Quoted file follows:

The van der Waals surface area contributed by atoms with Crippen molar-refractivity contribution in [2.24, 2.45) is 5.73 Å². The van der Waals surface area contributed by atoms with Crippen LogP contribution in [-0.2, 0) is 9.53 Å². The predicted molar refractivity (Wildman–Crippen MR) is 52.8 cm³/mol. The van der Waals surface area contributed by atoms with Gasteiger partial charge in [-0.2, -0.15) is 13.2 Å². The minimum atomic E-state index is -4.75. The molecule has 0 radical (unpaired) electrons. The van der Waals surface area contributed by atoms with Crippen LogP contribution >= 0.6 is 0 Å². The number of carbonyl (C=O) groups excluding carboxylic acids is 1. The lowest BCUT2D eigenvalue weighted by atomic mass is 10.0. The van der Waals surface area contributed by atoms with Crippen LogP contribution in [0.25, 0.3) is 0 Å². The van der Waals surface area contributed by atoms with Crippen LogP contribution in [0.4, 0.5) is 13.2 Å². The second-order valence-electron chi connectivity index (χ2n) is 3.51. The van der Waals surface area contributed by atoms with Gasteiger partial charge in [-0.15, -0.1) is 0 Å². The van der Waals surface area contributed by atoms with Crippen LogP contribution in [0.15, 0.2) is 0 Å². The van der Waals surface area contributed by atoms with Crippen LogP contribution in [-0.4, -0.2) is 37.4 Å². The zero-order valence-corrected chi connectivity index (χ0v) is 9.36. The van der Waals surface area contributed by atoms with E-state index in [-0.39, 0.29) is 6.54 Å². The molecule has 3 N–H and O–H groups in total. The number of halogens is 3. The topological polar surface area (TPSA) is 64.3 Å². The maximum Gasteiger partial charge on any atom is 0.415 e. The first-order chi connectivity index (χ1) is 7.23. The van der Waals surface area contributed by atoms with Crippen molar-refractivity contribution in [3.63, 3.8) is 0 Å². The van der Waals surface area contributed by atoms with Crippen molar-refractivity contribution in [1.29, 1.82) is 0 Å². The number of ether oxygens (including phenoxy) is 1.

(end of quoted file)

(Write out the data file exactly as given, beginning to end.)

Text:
The van der Waals surface area contributed by atoms with Crippen molar-refractivity contribution in [2.24, 2.45) is 5.73 Å². The van der Waals surface area contributed by atoms with Crippen LogP contribution in [-0.2, 0) is 9.53 Å². The predicted molar refractivity (Wildman–Crippen MR) is 52.8 cm³/mol. The van der Waals surface area contributed by atoms with Gasteiger partial charge in [-0.2, -0.15) is 13.2 Å². The minimum atomic E-state index is -4.75. The molecule has 0 radical (unpaired) electrons. The van der Waals surface area contributed by atoms with Crippen LogP contribution >= 0.6 is 0 Å². The number of carbonyl (C=O) groups excluding carboxylic acids is 1. The lowest BCUT2D eigenvalue weighted by atomic mass is 10.0. The van der Waals surface area contributed by atoms with Crippen LogP contribution in [0.25, 0.3) is 0 Å². The van der Waals surface area contributed by atoms with Crippen LogP contribution in [0.4, 0.5) is 13.2 Å². The second-order valence-electron chi connectivity index (χ2n) is 3.51. The van der Waals surface area contributed by atoms with Gasteiger partial charge in [-0.15, -0.1) is 0 Å². The van der Waals surface area contributed by atoms with Crippen LogP contribution in [0.15, 0.2) is 0 Å². The van der Waals surface area contributed by atoms with Crippen LogP contribution in [-0.4, -0.2) is 37.4 Å². The zero-order valence-corrected chi connectivity index (χ0v) is 9.36. The van der Waals surface area contributed by atoms with E-state index in [-0.39, 0.29) is 6.54 Å². The molecule has 3 N–H and O–H groups in total. The number of halogens is 3. The topological polar surface area (TPSA) is 64.3 Å². The maximum Gasteiger partial charge on any atom is 0.415 e. The first-order chi connectivity index (χ1) is 7.23. The van der Waals surface area contributed by atoms with Crippen molar-refractivity contribution in [3.63, 3.8) is 0 Å². The van der Waals surface area contributed by atoms with Crippen molar-refractivity contribution in [1.29, 1.82) is 0 Å². The number of ether oxygens (including phenoxy) is 1.